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McMahon v. City of New Orleans

Court of Appeals of Louisiana, Fourth Circuit

September 4, 2019

JOSEPH R. MCMAHON, ET AL
v.
CITY OF NEW ORLEANS DARLENE WASHINGTON-WAPEGAN, CAROLYN BLACKMAN, JOSEPH E. ALVEREZ, AND CORINNE DUCRE
v.
CITY OF NEW ORLEANS DAVID C. JARRELL
v.
CITY OF NEW ORLEANS DAVID C. JARRELL
v.
CITY OF NEW ORLEANS DOUGLAS M. KLEEMAN AND GREGORY J. MCDONALD
v.
CITY OF NEW ORLEANS

          APPEAL FROM CIVIL DISTRICT COURT, ORLEANS PARISH NO. 2010-02196, DIVISION "E" Honorable Melvin C. Zeno, Judge.

          ANTHONY S. MASKA ATTORNEY AT LAW and-JOSEPH R. MCMAHON III COUNSEL FOR PLAINTIFFS/APPELLEES.

          MICHEAL L. FANTACI DEBORAH A. VILLIO JAMES C. RAFF LEBLANC FANTACI VILLIO, LLC and SUNNI LEBEOUF NEW ORLEANS CITY ATTORNEY SHAWN LINDSAY DEPUTY CITY ATTORNEY, COUNSEL FOR DEFENDANT/PLAINTIFF.

          Court composed of Chief Judge James F. McKay III, Judge Paula A. Brown, Judge Dale N. Atkins

          JAMES F. MCKAY III CHIEF JUDGE.

         In this class action litigation, the defendant, City of New Orleans, appeals the trial court's granting of a partial summary judgment in favor of Class Plaintiffs Subclass 1. The trial court ordered that that the City "shall immediately refund to the Class Plaintiffs Subclass 1 all ATES[1] ]fines and fees paid by the Class Plaintiffs Subclass 1 for ATES tickets issued for the period January 1, 2008, through November 3, 2010, in the amount of $25, 612, 690.32, together with judicial interest[.]"[2] We affirm.

         FACTS AND PROCEDURAL HISTORY

         In January of 2008, the City contracted with American Traffic Solutions, Inc., for the installation of traffic cameras at various locations throughout the City to capture images of vehicles that were speeding or violating intersectional red lights, or both. In connection with this contract, the City enacted and began enforcing Code of Ordinances of the City of New Orleans Chapter 154, Article XVII, Sections 154-1704, known as the Automated Traffic Enforcement System (ATES) ordinance.

         On March 3, 2010, lead plaintiff, Joseph R. McMahon, III, filed the first class action lawsuit in Civil District Court challenging the ATES ordinances under local, state, and federal law. Several subsequent class action challenges were also filed. On October 8, 2010, Mr. McMahon filed his first amended class action petition against the City, which included a challenge to the Department of Public Works' (DPW) illegal enforcement, administration and fine collection of the ATES as ruled by Judge Paulette Irons in Washington-Wagepan, et al v. City of New Orleans, CDC No. 2010-9732.[3]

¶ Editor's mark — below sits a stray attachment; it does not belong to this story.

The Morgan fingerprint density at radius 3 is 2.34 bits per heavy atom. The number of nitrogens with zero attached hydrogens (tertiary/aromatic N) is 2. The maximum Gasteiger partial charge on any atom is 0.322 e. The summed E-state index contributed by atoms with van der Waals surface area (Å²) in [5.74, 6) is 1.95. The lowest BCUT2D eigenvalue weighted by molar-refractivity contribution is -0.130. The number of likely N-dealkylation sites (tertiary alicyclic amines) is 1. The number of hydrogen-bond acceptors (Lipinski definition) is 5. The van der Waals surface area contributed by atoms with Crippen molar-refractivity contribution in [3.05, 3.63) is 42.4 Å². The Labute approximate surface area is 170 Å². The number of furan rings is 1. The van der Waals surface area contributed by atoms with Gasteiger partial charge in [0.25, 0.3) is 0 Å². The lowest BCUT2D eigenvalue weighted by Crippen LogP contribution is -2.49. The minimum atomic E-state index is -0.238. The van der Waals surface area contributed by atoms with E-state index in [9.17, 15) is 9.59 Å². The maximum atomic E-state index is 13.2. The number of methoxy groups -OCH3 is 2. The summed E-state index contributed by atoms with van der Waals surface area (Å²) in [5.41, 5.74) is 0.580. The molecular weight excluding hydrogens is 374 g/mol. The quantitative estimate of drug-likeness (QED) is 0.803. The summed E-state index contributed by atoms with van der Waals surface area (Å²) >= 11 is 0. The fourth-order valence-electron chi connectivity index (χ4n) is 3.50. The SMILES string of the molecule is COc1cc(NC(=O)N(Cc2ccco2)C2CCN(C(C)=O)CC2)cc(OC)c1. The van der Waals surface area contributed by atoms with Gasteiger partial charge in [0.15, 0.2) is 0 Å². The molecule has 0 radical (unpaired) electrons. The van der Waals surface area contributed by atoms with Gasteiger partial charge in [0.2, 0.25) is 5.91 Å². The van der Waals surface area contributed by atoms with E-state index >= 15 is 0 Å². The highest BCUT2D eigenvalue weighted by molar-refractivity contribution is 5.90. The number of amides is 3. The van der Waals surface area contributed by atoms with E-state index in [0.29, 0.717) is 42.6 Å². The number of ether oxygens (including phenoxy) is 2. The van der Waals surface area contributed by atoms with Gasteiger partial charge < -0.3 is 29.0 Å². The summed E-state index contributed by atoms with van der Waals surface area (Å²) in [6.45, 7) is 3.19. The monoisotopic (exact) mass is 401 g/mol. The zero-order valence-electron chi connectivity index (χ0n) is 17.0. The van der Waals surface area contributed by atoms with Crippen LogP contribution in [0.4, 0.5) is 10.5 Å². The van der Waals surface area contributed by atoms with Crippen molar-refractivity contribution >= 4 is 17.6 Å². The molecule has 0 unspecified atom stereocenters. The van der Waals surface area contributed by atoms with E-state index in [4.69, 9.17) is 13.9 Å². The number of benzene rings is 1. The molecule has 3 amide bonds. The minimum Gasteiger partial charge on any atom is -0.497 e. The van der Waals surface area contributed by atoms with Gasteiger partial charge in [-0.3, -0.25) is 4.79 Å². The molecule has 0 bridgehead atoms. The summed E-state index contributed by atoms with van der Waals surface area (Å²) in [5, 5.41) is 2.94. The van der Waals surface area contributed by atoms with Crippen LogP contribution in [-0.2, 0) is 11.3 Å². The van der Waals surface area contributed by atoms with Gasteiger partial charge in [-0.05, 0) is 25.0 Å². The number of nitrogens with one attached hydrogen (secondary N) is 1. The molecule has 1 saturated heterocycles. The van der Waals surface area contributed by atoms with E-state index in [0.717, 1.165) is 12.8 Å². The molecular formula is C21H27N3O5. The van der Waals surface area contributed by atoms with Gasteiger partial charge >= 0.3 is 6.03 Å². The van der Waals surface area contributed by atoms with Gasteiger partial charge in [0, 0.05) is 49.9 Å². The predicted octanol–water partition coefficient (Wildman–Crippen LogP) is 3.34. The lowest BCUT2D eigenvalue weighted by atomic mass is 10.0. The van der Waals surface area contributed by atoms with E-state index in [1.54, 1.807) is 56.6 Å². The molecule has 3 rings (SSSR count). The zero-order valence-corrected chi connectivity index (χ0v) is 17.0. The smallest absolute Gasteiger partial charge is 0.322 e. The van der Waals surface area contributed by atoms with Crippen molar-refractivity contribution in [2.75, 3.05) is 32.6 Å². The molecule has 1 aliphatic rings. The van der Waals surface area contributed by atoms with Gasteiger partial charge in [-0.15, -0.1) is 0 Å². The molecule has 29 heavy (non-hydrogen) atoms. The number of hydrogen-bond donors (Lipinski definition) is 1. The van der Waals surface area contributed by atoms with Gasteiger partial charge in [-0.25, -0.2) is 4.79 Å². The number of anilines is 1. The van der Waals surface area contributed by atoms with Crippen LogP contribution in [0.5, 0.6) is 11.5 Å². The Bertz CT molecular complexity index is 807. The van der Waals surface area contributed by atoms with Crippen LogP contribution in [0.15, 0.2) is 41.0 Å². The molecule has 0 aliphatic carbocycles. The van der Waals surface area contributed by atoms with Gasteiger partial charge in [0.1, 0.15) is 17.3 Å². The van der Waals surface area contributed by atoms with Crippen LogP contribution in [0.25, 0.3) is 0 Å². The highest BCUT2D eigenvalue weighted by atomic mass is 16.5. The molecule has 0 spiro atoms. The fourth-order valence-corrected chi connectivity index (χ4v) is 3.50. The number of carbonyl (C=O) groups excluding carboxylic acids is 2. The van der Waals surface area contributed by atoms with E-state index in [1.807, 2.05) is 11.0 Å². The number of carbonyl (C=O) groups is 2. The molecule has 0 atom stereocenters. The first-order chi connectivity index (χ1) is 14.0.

The City Council passed an amendment to ATES on November 4, 2010, placing enforcement and administration of ATES sections 174-1701 through 154-1704 under the New Orleans Police Department (NOPD). The trial court, plaintiffs, and the City jointly agreed to consolidate several class action lawsuits under the caption of the instant case, and on March 23, 2012, the plaintiffs filed a "Master Petition" in the ad hoc division of Civil District Court.

         The City filed a motion for summary judgment on all claims on July 31, 2012. The trial court heard oral arguments on the City's motion for summary judgment on August 15, 2012, but requested supplemental briefing on several issues. On October 10, 2012, the trial court issued a judgment in favor of the City and dismissed all of the plaintiffs' claims. The plaintiffs timely appealed this judgment.

         On December 18, 2013, this Court reversed that judgment in part and remanded the matter to the trial court. McMahon v. City of New Orleans, unpublished 2013-0771 (La.App. 4 Cir. 12/18/13). This Court found that the plaintiffs had a vested right to seek relief from the DPW's unlawful enforcement of ATES. Id. On July 9, 2015, following several amendments to the Master Petition, the trial court granted class certification to the plaintiffs. On February 8, 2017, the trial court signed an order accepting the definition of two subclasses in the case.

         On September 11, 2017, the plaintiffs filed a motion for partial summary judgment on behalf of Subclass 1, which the trial court granted from the bench on November 15, 2017. After discussions with opposing counsel, on December 4, 2017, the plaintiffs moved to amend the language of the judgment to bring conformity under Louisiana law with a money judgment. On February 21, 2018, the trial court amended the language of the partial summary judgment to include an actual dollar amount ($25, 612, 690.32), and ordered that the City return this amount to ...


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